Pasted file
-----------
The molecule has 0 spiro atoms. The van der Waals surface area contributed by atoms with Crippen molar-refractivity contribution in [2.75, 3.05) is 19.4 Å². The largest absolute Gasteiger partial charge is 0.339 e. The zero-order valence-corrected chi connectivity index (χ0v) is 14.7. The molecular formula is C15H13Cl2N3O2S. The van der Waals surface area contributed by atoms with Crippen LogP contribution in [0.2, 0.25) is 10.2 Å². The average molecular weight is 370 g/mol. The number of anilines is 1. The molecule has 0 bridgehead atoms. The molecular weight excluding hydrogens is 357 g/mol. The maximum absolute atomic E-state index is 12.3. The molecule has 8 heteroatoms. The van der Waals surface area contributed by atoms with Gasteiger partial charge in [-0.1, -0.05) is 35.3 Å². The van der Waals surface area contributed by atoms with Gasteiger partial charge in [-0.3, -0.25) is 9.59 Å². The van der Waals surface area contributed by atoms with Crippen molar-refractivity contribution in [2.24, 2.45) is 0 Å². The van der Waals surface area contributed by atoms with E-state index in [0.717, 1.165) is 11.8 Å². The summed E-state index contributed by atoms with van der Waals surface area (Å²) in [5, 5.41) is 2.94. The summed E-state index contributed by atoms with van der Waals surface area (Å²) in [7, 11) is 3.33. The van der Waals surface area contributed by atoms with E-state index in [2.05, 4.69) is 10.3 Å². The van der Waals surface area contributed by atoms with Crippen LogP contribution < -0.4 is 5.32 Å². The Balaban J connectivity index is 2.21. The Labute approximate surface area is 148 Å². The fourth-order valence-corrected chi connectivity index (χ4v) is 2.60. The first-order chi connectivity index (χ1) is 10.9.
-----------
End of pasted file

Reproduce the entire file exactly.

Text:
The molecule has 0 spiro atoms. The van der Waals surface area contributed by atoms with Crippen molar-refractivity contribution in [2.75, 3.05) is 19.4 Å². The largest absolute Gasteiger partial charge is 0.339 e. The zero-order valence-corrected chi connectivity index (χ0v) is 14.7. The molecular formula is C15H13Cl2N3O2S. The van der Waals surface area contributed by atoms with Crippen LogP contribution in [0.2, 0.25) is 10.2 Å². The average molecular weight is 370 g/mol. The number of anilines is 1. The molecule has 0 bridgehead atoms. The molecular weight excluding hydrogens is 357 g/mol. The maximum absolute atomic E-state index is 12.3. The molecule has 8 heteroatoms. The van der Waals surface area contributed by atoms with Gasteiger partial charge in [-0.1, -0.05) is 35.3 Å². The van der Waals surface area contributed by atoms with Gasteiger partial charge in [-0.3, -0.25) is 9.59 Å². The van der Waals surface area contributed by atoms with Crippen molar-refractivity contribution in [2.24, 2.45) is 0 Å². The van der Waals surface area contributed by atoms with E-state index in [0.717, 1.165) is 11.8 Å². The summed E-state index contributed by atoms with van der Waals surface area (Å²) in [5, 5.41) is 2.94. The summed E-state index contributed by atoms with van der Waals surface area (Å²) in [7, 11) is 3.33. The van der Waals surface area contributed by atoms with E-state index in [2.05, 4.69) is 10.3 Å². The van der Waals surface area contributed by atoms with Crippen LogP contribution < -0.4 is 5.32 Å². The Balaban J connectivity index is 2.21. The Labute approximate surface area is 148 Å². The fourth-order valence-corrected chi connectivity index (χ4v) is 2.60. The first-order chi connectivity index (χ1) is 10.9.